Maryland Lawsuits AgainstJanelle Cooper
Baltimore, us 21202
Janelle Cooper, M.D. is a board-certified obstetrician-gynecologist formerly affiliated with Mercy Medical Center. Her specialties include hormone replacement therapy, laparoscopic surgery, and infertility treatment. Although this page is focused solely on Dr. Cooper, you can find other information relating to medical malpractice lawsuits filed against Mercy Medical Center here.
Based on the currently available data, Dr. Cooper has been named as a co-defendant in one Maryland medical malpractice case. The case is associated with her tenure at Mercy Medical Center. The entire complaint for the case, as filed with the court, is found below.
The first available complaint against Dr. Cooper lists the following allegations:
- Failing to provide a complete range of treatment options. According to the complaint, the plaintiff presented to the defendant doctor with complaints of vaginal discomfort, including painful sex and dryness. An ultrasound revealed the presence of multiple benign uterine growths known as fibroids as a primary cause of her symptoms. Despite the plaintiff’s alleged request for minimally invasive treatments to address her gynecologic issues, the complaint contends that the defendant doctor presented only two options: surgical removal of the uterus and cervix (hysterectomy) and uterine artery embolization (UAE), a procedure that involves shrinking the fibroids by blocking their blood flow.
- Failing to properly interpret a medical report. Per the complaint, the plaintiff expressed reluctance to undergo a surgical hysterectomy and requested a consult with a specialist to determine if she was a candidate for the less invasive UAE procedure. At a follow-up appointment with the defendant doctor, she was allegedly told that she was not a suitable patient for the UAE. The complaint contends that no such statement was present in the specialist’s report and in fact the specialist determined she could undergo the UAE procedure if precautions were taken afterward to monitor any fibroid growth. Based on the recommendation from the defendant doctor, the plaintiff elected to proceed with the hysterectomy under the assumption that it was the only treatment option available to her.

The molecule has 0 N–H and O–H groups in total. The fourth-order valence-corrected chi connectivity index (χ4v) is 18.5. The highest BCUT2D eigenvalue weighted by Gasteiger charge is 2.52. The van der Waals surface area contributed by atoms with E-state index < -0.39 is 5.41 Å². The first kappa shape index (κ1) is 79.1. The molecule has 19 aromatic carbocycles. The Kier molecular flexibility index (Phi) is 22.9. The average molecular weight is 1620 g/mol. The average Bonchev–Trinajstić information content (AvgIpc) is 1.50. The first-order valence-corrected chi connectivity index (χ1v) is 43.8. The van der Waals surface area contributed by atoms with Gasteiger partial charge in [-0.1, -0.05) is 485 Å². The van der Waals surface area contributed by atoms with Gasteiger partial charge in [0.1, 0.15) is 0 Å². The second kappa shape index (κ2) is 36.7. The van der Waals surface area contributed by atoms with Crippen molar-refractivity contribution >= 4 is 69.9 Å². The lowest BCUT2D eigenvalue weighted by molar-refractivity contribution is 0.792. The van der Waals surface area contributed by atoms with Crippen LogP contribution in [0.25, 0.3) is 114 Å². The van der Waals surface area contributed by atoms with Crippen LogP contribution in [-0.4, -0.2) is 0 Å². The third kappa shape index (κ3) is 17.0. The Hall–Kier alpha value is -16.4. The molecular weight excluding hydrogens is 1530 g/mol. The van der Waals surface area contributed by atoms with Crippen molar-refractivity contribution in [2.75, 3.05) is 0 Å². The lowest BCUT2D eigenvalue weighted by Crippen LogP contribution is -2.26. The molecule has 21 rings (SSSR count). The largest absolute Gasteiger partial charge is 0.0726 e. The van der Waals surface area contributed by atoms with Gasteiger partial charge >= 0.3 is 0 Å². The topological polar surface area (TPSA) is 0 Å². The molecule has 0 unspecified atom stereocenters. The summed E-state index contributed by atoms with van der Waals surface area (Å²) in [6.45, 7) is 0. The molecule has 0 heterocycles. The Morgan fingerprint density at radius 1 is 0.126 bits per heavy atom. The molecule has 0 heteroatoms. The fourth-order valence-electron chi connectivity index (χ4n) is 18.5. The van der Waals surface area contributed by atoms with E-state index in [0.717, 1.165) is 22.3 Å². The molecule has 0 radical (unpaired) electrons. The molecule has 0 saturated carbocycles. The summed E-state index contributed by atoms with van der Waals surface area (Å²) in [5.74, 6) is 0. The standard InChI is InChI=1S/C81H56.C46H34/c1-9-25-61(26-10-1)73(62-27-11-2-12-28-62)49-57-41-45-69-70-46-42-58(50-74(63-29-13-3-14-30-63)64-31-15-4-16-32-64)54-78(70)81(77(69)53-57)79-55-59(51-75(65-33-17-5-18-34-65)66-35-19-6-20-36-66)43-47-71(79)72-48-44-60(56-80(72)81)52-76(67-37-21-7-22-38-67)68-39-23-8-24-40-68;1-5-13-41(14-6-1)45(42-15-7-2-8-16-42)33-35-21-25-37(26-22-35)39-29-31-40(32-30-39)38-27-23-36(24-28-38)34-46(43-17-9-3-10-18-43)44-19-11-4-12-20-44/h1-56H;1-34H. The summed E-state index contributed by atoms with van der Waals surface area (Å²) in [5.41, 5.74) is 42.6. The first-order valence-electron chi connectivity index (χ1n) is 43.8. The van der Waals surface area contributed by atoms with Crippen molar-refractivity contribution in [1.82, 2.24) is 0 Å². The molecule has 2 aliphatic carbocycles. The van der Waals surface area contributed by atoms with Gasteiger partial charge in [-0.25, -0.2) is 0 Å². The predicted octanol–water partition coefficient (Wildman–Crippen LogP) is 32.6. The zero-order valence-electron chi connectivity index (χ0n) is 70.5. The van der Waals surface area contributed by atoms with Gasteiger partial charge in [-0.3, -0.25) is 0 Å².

- Failing to properly perform a surgical procedure. The complaint contends that the defendant doctor performed a total abdominal hysterectomy on the plaintiff, despite the availability of less invasive surgical options to remove the uterus and cervix. During the surgery, the defendant doctor allegedly perforated the plaintiff’s ureter (a small tube that drains urine from the bladder). According the complaint, the defendant doctor was unaware of her error and surgically closed the plaintiff’s abdomen with no attempts to repair or treat the injured ureter.
- Failing to prevent patient injury. As alleged in the complaint, the plaintiff began to endure complications from the punctured ureter almost immediately following the surgery. Her medical issues included kidney swelling, excessive vaginal fluid leakage, incontinence, and constipation. She was not diagnosed with a perforated ureter until over a month after her hysterectomy, at which time she underwent a failed procedure to repair the puncture with a stent. The plaintiff purportedly had to use a kidney tubing system for urine drainage and wear Depends diapers due to vaginal leakage for four more months until her ureter was successfully repaired. Per the complaint, the plaintiff continued to suffer from chronic conditions including incontinence and anxiety, and subsequently lost the ability to work.
- Failing to provide informed consent. The plaintiff contends in the complaint that if the defendant doctor had adhered to appropriate standards of care in outlining all available treatment options for her gynecologic issues, she would have rejected the abdominal hysterectomy in favor of a less invasive option and thus avoided the injury to her ureter and the resulting complications.
Last updated November 2, 2020